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CAG adopts a vertical approach for better outcomes

Richa Mishra | Updated on August 12, 2020 Published on August 12, 2020

Audits will now take an integrated view of sectors, policies and schemes

India’s hyper-vigilant audit institution has been in the news this week as former Jammu and Kashmir lieutenant governor Girish Chandra Murmu was sworn in as its new chief, taking over from Rajiv Mehershi. But behind the spotlight, the Comptroller and Auditor General of India (CAG), whose reports flagged off controversies like 2G spectrum and Coal Block allocations, has been quietly doing some internal restructuring.

CAG, which has officers from Indian Audit and Accounts Department including Indian Audit and Accounts Service, is now creating verticals to address the needs of each sector. Each vertical will be responsible for the audit of a PSU, corporation and autonomous body falling under one Ministry so that an integrated view of the sector is obtained. For example, earlier Ministry of Agriculture and Farmer Welfare was audited by one office/team and Food Corporation of India (FCI) by another. Now, it will be handled by one team.

Until recently, in the States, Departments were clustered as ‘General’, ‘Economic’ and ‘Social’ and audit of PSUs (commercial audit) was a separate activity. For audit of Union Government, Ministries were divided into three Principal Audit offices looking after Scientific Departments, Economic and Social Ministries and Others. Audit of PSUs under the Ministries was a distinct vertical.

Over time, the CAG teams recognised inter-connected outcomes and linkages between various government schemes and programmes. A good example of this is Ministry of Jal Shakti, which has a lot of convergence with Agriculture. Thus it was felt that the audit approach should also reflect this convergence and follow a cluster approach. So the same team auditing Agriculture will look at the Jal Shakti ministry as well.

“We wanted to create structures so that Ministries and Departments which have inter-connected outcomes and synergies could be placed within the audit jurisdiction of an office for better understanding of domain and other advantages,” said Rajiv Mehrishi, the former head of CAG.

It does make sense, as it cuts down on time lag and unnecessary bureaucratic hurdles.

As Prashant Pandey, Country Manager for Right Management (India) of Manpower Group, points out, “We need to understand that CAG is not a regular corporate organisation. Even within corporates if you look at audit companies, consulting companies or for that matter any services company all have a sector focus.” Each sector has its own dynamics, he says, adding, “If you look at how value gets created in each of this sector through the value chain, it is unique for each organisation. The rules of the organisations, like the way they are regulated, for example, will be different. The freedom that an organisation has in terms of operation has a direct bearing on the regulatory framework it operates under. Insurance companies for example cannot just one day get up and launch a new product unless it goes through a regulatory process.”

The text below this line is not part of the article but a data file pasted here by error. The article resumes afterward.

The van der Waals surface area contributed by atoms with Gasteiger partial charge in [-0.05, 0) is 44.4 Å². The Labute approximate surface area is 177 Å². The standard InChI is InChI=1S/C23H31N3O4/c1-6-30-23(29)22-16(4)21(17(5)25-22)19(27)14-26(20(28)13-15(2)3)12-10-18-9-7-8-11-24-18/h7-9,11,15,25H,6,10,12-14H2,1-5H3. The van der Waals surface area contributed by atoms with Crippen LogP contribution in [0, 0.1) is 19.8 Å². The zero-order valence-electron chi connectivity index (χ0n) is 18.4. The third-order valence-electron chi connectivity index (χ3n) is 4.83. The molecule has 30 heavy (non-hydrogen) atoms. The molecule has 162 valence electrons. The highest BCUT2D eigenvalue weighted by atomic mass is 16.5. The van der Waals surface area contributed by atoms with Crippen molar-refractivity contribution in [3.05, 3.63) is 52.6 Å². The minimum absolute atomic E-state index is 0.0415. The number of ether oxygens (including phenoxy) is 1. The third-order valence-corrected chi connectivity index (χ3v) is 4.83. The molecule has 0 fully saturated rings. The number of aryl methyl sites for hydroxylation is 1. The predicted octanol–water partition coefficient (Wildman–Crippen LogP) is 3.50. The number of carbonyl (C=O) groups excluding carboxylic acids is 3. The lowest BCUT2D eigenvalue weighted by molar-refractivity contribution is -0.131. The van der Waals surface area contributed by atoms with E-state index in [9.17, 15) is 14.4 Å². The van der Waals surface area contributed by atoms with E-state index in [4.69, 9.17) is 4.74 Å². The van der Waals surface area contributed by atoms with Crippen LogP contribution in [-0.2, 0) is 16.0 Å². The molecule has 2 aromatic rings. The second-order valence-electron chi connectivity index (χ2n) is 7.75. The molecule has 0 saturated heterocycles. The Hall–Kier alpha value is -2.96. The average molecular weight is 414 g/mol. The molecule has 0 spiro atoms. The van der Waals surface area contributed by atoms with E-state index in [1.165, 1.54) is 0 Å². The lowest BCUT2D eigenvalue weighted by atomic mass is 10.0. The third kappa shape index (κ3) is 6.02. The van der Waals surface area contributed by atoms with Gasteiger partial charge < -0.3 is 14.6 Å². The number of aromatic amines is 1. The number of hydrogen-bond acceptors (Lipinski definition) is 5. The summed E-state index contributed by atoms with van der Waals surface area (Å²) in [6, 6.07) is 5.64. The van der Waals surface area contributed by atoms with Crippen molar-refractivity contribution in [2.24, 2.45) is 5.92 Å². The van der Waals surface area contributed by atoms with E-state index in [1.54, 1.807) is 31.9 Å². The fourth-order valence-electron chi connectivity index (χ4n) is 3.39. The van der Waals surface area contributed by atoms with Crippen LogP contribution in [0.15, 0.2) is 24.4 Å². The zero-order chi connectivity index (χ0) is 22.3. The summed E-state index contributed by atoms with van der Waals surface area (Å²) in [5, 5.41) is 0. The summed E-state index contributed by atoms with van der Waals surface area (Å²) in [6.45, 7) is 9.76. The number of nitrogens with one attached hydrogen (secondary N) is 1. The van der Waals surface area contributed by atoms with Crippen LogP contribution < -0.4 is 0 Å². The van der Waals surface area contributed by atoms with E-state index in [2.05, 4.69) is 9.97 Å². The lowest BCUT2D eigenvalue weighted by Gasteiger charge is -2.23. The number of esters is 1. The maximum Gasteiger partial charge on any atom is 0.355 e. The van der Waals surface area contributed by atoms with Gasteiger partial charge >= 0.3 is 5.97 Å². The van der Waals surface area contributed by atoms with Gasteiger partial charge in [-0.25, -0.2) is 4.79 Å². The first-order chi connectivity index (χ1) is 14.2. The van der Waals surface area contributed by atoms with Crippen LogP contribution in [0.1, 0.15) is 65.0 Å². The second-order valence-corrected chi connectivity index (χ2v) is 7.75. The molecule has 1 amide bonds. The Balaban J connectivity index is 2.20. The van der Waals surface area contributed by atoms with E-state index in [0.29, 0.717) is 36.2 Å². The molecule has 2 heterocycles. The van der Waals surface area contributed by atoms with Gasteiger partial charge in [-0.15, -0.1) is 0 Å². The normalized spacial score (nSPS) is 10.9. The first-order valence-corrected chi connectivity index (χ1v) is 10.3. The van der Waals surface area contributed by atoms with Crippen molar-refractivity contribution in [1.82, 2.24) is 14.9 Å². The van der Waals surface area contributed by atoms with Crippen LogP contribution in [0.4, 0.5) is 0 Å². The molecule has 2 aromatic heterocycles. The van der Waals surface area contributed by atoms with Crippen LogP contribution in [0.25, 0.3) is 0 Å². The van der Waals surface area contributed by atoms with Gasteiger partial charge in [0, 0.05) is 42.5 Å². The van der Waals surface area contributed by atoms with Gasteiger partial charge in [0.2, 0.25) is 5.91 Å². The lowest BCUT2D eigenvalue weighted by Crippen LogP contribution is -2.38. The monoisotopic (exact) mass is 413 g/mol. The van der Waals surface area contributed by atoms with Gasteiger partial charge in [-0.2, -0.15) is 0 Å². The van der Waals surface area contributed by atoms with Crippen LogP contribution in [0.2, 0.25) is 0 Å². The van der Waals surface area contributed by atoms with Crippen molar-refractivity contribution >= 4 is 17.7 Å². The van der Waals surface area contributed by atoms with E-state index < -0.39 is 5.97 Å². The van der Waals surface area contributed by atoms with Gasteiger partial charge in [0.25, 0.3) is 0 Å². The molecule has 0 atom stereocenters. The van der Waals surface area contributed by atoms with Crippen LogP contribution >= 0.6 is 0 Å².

More transparency needed

The current CAG restructuring has some lofty goals. Among them are improved understanding of the domain, better appreciation of complexities and convergences in programme and service delivery, an integrated view of policy, programme and schemes, and understanding of multiplicity of audit entities and agents. But, there is a set of people who feel that CAG needs to loosen up a bit and take guidance from external experts.

In fact, in 2011, there was a suggestion by a high-level committee headed by former CAG V K Shunglu that CAG at the top should be a three-member body, but the suggestion found few takers.

“CAG is a slightly different audit body compared to others. Here you need to have fine balance between control and competence. When I say control I am referring to operational independence that CAG needs to have and which cannot be compromised. The need to get external competence should not get you into a situation where you are diluting the control and operational independence,” feels Pandey. He fears that the moment you get outside people you open yourself to becoming influenced.

The crux is that the CAG has to ensure that there is no element of suspicion behind every report. What is desired is creating greater transparency and doing away with bureaucratic power plays.

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Published on August 12, 2020
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